With the sweltering final day of the 2014-2015 summer period beaming down upon Randwick Racecourse, Sydney welcomed another edition of Future Music Festival with a crowd of around 50,000 strong fully taking in one of the festival's biggest line ups in years. Future is now the first Australian festival to deliver world-dominating hip hop artist Drake, giving him a 75-minute headline set that sat neatly in a schedule with other big name acts like The Prodigy, Example, Aviici, Die Antwoord, Knife Party, Hilltop Hoods, and Sven Vath.
With Soundwave Festival commandeering one of the most loyal fan bases to a festival in Australia, it's always a slight disappointment to see the focus on overseas acts rather than some of the rising stars of the local heavy scene - thankfully, the 2015 season has addressed this, bringing Melbourne grinders King Parrot, Smith Street Band fellows and 420-friendly jamsters The Bennies and the avant-garde take on black metal of Ne Obliviscaris.
Deadlines and multi-day festivals do not mix. Day 2 of Soundwave should really feel like a slog, but after getting into the grounds and witnessing the onslaught of King Parrot, you can't help but feel reinvigorated. Check out them and the other antipodean offerings for this years edition of the festival in the featured photo gallery/review "The Locals".
A magical, wild and completely creative festival of music and art, Secret Garden Festival 2015 once again proved itself to be an event well worth experiencing. A camping festival that spans from Friday 27th to Saturday 28th February, Secret Garden is on a beautiful farm out in Cobbitty NSW, just an hour’s drive from Sydney yet well and truly removed from the city scene.
Soundwave, the undeniable king of summer festivals, has stepped it up a notch this year with the expansion of two days and a vertible slay of headliners including Slipknot, Faith No More, Slash, The Smashing Pumpkins, and the finest undercard for quite a few years.
Despite being a massive fan of the sum of the parts in Killer Be Killed (aka The Dillinger Escape Plan's Greg Puciato, Soulfly's Max Cavalera, Mastodon's Troy Sanders and The Mars Volta's Dave Elitch) it was one of those things that kind of passed me by - thinking that it would be the standard side project-slash-supergroup that always tends to be more of a ego-boost than anything really resulting in anything worth listening to.
Fucked Up are one of those special experiences - one of those perfect festival bands, with the dedicated fanbase turning out wherever they pop up, and the absolutely amazing performance that will draw in any curious bystanders and immediately convert them.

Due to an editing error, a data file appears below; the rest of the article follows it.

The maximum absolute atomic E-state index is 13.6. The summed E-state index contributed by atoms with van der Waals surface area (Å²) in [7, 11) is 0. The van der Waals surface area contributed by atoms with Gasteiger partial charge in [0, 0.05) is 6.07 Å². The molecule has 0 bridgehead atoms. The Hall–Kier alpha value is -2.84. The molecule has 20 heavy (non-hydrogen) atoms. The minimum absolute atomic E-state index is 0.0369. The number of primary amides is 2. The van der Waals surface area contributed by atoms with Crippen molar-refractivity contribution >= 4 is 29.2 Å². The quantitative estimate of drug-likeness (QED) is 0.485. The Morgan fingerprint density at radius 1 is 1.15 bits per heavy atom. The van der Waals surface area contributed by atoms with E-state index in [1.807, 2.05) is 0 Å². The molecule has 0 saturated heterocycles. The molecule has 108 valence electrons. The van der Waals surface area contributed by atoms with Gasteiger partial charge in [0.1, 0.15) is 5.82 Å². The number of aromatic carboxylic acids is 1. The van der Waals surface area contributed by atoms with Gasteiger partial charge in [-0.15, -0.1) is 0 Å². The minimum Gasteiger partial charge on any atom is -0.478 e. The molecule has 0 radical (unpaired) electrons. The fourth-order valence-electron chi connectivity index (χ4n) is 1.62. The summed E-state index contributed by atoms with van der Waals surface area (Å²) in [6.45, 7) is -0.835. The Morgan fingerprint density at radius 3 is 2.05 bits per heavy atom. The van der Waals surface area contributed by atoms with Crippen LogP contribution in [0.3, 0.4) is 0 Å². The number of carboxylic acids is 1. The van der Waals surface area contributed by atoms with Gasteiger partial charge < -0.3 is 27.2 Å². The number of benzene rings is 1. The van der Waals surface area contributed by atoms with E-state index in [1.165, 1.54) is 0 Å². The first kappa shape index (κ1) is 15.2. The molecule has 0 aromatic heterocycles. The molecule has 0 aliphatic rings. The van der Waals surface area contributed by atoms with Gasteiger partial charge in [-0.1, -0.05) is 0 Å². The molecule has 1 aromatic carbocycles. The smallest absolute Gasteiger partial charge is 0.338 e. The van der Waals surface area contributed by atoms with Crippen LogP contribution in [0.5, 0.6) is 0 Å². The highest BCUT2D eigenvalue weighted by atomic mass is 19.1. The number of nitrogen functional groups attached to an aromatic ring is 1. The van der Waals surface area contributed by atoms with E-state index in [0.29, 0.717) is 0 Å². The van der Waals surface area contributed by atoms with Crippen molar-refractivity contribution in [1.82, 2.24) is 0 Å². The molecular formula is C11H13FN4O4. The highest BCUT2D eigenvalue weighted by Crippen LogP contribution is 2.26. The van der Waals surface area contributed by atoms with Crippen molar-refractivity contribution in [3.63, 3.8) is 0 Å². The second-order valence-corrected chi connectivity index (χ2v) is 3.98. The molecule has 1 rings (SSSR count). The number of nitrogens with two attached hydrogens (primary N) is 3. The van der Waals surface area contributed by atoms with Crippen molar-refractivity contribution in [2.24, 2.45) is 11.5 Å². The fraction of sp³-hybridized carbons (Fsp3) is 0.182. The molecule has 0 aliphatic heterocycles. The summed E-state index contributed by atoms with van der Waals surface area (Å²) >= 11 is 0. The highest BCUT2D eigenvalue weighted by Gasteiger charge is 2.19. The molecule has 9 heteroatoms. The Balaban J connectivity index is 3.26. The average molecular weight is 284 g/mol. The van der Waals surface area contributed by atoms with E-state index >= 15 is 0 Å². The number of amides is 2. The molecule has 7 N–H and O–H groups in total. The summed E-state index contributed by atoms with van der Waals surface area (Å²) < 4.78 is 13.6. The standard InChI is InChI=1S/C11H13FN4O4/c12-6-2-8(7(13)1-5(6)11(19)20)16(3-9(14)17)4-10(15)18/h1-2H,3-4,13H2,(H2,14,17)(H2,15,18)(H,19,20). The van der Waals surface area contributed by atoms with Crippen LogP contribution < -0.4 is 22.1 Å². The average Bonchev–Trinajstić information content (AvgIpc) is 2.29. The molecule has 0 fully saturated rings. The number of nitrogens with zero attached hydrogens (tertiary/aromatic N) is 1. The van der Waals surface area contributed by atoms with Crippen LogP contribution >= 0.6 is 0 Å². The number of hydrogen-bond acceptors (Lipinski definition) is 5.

Oh man, Soundwave Day Two just kicked Soundwave Day One right in it's 40 degree face. Don't get me wrong, Saturday was fun, it was a good time, but man. Sunday just knocked it right out of the park.
So here it is. The first day of the last ever Soundwave Adelaide – and, coincidentally, the first time Soundwave has had a first day. The decision to split Australia's biggest music festival across two days was met with kind of...mixed reception. Some people were excited about having a festival stretch across a whole weekend, and some thought Soundwave might struggle to pack out two days with quality bands.
Timetable clashes are always going to be an issue going into this year's Laneway Festival, an event that is now renowned and trusted for it's well-curated and diverse line ups. Punters were then left with some fairly tough choices all throughout the day, but had that nice guarantee that whoever they chose to see, they were sure to be in for a satisfying performance.
More Australian music followed Courtney (read about her in part one) with Angus and Julia Stone taking the stage to play tracks from their latest self-titled album and old favourites like "Big Jet Plane" and "For You". The duo played well, accompanied by a four piece band. But their down tempo tracks didn't quite match the loud, raw energy of the band that followed. Brighton duo Royal Blood cranked everything up to 11 in what was the best performance I've ever seen from them - they really are at the top of their game right now. After a year of non-stop touring, that comes of little surprise.
With 13,000 punters from Singapore and around the Asian region descending on the iconic Gardens By The Bay, yesterday saw St Jerome's Laneway Festival take place for the fifth consecutive time in the city, with organisers selling out tickets for the first time ever.
Meandering through the kept gardens of Werribee Mansion, there was a certain je ne sais pas that drifted, stirring the sensibilities. Melbourne’s typically impulsive weather had smiled upon the French gathering, turning on a particularly beautiful Summer’s day. Upon arrival, the stretch that lay in front of the mansion greeted patrons with a sea of white umbrellas, a flurry of red lips and a bare chested dancer with a scarf draped over his head (basking in the sunlight and good times).
Despite the weirdness of day three weather-wise, there was more confidence with what the skies gave us for the remaining two days of Woodford. We at least got some semblance of normalcy with an overcast day and a pleasant coolness in the air. It made for a good time watching bands.
The concept of a music festival the day after the biggest global celebration, New Years Eve, seems flawed from the get go. But the crowd and energy tell a very different story. Festival boys are wearing deep, deep v-neck singlets matched with beards and bucket hats, every other girl is either in a black trilby hat or a bra-less midriff, and everyone is there for a good time.